Similar biblical resonances in Rev. W.F. Marshall’s Planted by a River (Belfast, 1948) are less explicit but just as certain. The novel is set in Marshall’s native Tyrone in the early 18th century, in the aftermath of the Williamite Wars. His Presbyterian settlers see their survival and revived prosperity as a sign of God’s blessing and ultimate purpose. The first-person narrator considers it “right and just that […] we should hold this province and kingdom for the Crown (for which also we have been planted here), seeing that by this back door, entrance has ever been sought into the fortress of Britain by our enemies.” Behind this 18th-century voice one can surely discern a reference by Marshall, the committed Unionist, to Northern Ireland’s role in World War II and Irish Free State neutrality.

The broadcaster Sam Hanna Bell described Planted by a River as “our [presumably Ulster’s] finest historical novel”, though some would reserve that accolade for Helen Waddell’s Peter Abelard (London, 1933), which is admittedly set in medieval France, or indeed one of Bell’s own novels, such as Across the Narrow Sea (Belfast, 1987), a ‘Romance’ depicting Scottish settlers in North Down in the early 17th century; or, more persuasively perhaps, his A Man Flourishing (London, 1973). The title of this novel is ironic. The protagonist is an erstwhile student for the ministry and United Irishman who, after the crushing of the 1798 rebellion, emerges from his refuge in Belfast’s criminal underworld to become a wealthy and respected merchant and magistrate. One evening he stands looking down the Lagan at the thriving port of Belfast, and he murmurs to himself lines from Psalm 1:3: “He shall be like a tree that grows / near planted by a river, / Which in his season yields his fruit, / and his leaf fadeth never —”. Bell, a lifelong socialist, portrays him as typical of Belfast Presbyterians who prospered materially in the 19th century but turned their backs on the socially and politically oppressed. His prosperity is not a sign of God’s blessing, but a danger to his soul.

The authors considered here have several things in common: all were strongly influenced by the historical novels of Scott, and all have entries in Frank Ferguson’s splendid anthology Ulster-Scots Writing (Dublin, 2008). They also share another feature that I have not mentioned here: all employ Ulster-Scots to some degree in their novels. That, I hope, will be the subject of a further article.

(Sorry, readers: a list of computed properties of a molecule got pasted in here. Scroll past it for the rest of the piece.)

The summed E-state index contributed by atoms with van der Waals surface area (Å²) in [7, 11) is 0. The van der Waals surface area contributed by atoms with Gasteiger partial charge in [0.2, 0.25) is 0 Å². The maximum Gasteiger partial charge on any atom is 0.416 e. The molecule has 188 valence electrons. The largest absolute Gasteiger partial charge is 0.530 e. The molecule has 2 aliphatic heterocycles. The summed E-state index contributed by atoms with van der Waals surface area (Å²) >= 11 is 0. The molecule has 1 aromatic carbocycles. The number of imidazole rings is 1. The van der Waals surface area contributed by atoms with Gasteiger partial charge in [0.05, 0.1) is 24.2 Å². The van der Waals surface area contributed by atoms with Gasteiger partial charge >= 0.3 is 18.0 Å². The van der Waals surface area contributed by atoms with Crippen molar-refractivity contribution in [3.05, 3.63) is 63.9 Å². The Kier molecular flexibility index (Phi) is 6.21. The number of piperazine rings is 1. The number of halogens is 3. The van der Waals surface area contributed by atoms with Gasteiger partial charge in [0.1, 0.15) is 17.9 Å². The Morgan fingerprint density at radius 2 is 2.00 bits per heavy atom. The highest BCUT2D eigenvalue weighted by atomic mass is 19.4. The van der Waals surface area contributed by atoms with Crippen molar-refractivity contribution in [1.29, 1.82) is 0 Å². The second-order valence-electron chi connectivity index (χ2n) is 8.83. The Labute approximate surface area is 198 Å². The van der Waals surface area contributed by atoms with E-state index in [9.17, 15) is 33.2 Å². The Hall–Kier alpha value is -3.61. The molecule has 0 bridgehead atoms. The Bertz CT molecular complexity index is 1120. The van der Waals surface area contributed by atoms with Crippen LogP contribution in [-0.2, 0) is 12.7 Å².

Readers may be interested to know that the anthology praised in the last paragraph of this article was researched and compiled under the auspices of the Ulster-Scots Academy Implementation Group while it functioned in Regent House, Newtownards (as mentioned in our Editorial).



The Ulster-Scots Academy has been an integral part of the Ulster-Scots Language Society since 1993. The name "Ulster-Scots Academy" is registered to the USLS with the Intellectual Property Office.

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A new edition of Michael Montgomery’s From Ulster to America: The Scotch-Irish Heritage of American English recounts the lasting impact that at least 150,000 settlers from Ulster in the 18th century made on the development of the English language of the United States. This new edition published by the Ulster-Scots Language Society documents over 500 ‘shared’ vocabulary items which are authenticated by quotations from both sides of the Atlantic. A searchable online version of this dictionary is now also available here.


The Ulster-Scots Academy is currently working on the digitisation of Dr Philip Robinson's seminal Ulster-Scots Grammar and the English/Ulster-Scots part (with circa 10,000 entries) of a two-way historical dictionary of Ulster-Scots. These projects are planned to be completed and available on the site in 2016.



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This site is being developed by the Ulster-Scots Language Society (Charity No. XN89678) without external financial assistance. USLS volunteers have been involved in preserving and promoting Ulster-Scots for more than 20 years. All donations, however small, will be most gratefully received and contribute towards the expansion of the project. Thank you!